SMCWA 250cc Solo Speedway Division Rules
The objective of this division is to provide competitive solo speedway racing at relatively lower cost and lower risk by utilising solo speedway frames and unmodified production engines. The focus is on improving rider ability as the principle means to achieve competitive advantage. Achieving competitive advantage through engine modification is discouraged. As a solo speedway division, the utilisation of classic or contemporary solo speedway frames is essential to maintaining the integrity of the division, and achieving its objective.
The SMCWA 250cc Solo Division shall be run under Rules 19.8 - 250cc Intermediate Speedway (2013 Manual of Motorcycle Sport) but with the following amendments/additions:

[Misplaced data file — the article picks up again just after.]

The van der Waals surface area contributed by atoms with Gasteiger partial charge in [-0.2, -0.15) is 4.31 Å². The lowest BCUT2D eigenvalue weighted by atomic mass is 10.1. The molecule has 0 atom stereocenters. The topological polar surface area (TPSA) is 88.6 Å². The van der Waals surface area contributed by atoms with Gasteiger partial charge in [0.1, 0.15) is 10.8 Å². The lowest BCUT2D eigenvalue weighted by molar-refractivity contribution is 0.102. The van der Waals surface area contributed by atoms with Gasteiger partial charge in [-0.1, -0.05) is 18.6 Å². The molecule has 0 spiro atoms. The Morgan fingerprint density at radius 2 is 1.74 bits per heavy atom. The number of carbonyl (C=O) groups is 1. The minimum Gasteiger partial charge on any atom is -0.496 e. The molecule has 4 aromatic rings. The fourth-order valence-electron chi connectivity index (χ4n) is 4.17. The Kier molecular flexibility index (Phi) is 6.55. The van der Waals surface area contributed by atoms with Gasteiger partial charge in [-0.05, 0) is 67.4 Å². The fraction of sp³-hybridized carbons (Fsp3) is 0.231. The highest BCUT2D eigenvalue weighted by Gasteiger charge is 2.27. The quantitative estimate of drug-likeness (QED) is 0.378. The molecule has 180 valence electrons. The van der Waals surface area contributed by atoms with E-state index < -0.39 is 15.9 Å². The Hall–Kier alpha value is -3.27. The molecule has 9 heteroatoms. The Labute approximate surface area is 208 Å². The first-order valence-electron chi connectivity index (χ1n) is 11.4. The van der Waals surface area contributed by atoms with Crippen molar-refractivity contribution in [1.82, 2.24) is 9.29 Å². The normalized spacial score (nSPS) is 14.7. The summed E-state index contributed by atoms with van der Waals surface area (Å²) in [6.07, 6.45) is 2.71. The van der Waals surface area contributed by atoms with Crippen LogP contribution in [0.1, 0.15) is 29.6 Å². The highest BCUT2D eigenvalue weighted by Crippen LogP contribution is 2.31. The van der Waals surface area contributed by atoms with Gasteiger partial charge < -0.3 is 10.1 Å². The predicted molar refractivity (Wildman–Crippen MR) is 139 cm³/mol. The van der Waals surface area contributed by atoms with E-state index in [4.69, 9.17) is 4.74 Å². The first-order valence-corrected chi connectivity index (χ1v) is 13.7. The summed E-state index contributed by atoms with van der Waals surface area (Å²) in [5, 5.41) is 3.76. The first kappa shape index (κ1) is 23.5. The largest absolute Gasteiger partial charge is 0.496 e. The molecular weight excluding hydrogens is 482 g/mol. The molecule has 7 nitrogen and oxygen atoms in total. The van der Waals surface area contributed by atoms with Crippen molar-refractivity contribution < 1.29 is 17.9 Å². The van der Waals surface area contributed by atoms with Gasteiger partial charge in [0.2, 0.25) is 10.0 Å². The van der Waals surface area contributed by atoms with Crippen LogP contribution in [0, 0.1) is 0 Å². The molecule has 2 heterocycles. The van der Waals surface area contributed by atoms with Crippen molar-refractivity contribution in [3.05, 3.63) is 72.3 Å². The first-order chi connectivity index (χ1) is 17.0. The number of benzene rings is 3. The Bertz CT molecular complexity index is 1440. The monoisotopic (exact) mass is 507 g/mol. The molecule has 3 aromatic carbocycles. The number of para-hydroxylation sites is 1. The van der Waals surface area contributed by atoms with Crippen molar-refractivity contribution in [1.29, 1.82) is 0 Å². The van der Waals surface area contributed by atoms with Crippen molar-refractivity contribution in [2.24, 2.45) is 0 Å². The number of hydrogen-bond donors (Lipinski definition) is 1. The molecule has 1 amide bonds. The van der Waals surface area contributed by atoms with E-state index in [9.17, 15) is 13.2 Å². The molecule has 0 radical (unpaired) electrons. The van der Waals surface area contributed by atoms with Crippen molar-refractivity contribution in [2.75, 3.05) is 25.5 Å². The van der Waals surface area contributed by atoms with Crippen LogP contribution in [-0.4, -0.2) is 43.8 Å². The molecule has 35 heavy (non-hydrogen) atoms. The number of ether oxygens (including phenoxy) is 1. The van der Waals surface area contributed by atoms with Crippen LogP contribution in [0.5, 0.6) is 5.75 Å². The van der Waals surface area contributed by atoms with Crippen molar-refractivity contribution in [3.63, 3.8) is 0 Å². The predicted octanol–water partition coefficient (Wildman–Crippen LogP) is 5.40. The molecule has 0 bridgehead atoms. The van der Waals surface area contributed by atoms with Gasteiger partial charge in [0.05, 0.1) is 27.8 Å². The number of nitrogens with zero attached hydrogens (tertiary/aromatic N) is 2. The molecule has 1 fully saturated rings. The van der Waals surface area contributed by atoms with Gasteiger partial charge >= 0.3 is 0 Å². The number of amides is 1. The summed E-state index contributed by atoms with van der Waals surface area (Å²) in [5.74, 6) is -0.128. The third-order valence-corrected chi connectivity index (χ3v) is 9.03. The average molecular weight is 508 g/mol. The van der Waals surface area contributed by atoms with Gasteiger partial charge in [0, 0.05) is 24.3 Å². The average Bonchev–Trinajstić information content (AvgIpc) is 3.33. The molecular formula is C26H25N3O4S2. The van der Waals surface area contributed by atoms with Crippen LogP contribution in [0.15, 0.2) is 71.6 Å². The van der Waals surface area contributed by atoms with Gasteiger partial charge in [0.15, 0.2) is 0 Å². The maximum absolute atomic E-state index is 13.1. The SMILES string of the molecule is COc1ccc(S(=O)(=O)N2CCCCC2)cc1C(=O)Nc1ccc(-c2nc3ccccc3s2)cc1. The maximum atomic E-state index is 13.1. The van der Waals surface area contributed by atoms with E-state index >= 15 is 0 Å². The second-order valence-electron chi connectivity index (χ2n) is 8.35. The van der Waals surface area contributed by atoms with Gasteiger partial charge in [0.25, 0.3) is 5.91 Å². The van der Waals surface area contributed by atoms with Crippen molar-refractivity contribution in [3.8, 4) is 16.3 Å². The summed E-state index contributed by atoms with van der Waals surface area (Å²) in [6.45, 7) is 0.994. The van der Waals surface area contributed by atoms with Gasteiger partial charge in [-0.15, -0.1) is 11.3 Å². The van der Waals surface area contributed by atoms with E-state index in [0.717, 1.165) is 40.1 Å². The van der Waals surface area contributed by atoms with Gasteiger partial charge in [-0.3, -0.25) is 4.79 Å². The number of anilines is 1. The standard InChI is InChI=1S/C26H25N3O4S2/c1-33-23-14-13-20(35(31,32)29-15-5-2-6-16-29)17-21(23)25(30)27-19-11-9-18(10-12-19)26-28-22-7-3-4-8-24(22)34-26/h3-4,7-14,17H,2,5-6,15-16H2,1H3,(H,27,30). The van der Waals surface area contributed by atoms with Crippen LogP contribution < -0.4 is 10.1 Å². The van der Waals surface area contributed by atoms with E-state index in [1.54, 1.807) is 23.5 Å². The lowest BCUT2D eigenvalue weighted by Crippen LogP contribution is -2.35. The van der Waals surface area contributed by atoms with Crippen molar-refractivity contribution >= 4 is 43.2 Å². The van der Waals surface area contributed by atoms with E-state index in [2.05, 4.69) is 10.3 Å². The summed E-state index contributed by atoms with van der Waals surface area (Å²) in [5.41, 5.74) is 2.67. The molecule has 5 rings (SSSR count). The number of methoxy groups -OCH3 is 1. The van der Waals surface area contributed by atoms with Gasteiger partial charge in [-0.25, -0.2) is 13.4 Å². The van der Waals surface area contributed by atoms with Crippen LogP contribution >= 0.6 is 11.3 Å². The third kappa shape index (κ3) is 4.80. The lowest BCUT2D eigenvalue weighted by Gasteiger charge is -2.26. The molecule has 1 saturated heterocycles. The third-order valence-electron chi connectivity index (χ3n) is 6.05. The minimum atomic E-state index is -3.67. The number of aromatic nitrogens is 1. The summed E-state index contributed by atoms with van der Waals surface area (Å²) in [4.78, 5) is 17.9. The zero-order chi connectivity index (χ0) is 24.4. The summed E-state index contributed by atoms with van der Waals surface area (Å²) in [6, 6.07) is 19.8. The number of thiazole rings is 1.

1. Rules 19.8.1 – Engines
Rule 184.108.40.206 shall be amended as follows:
4 stroke singles cylinder engine up to 250cc plus 2% tolerance, but not less than 200cc less 2% tolerance.
The following additional rules shall apply:
Rule 220.127.116.11 – 2 values maximum
Rule 18.104.22.168 – Fitted with 1 carburettor of 30mm maximum +/- 0.1 mm diameter
Rule 22.214.171.124 – 1 spark plug
Rule 126.96.36.199 – No mechanical or electronic fuel injection or forced induction permitted
Rule 188.8.131.52 – Internal Wet Clutch only
Rule 184.108.40.206 – Engines may be fitted in either an upright and lay down configuration
2. Rules 19.8.2 - Frames and Parts
The frame, being the front fork assembly, centre frame section and rear frame section, must have been produced by a recognised solo speedway frame manufacturer specific for solo speedway racing or be an equivalent reproduction both in design and appearance.
Rule 220.127.116.11 shall be amended as follows:
Rule 18.104.22.168 – shall also exempt machines used in this division
Rule 22.214.171.124 – Shall not apply
Rule 126.96.36.199 - shall apply
Rule 188.8.131.52 - shall not apply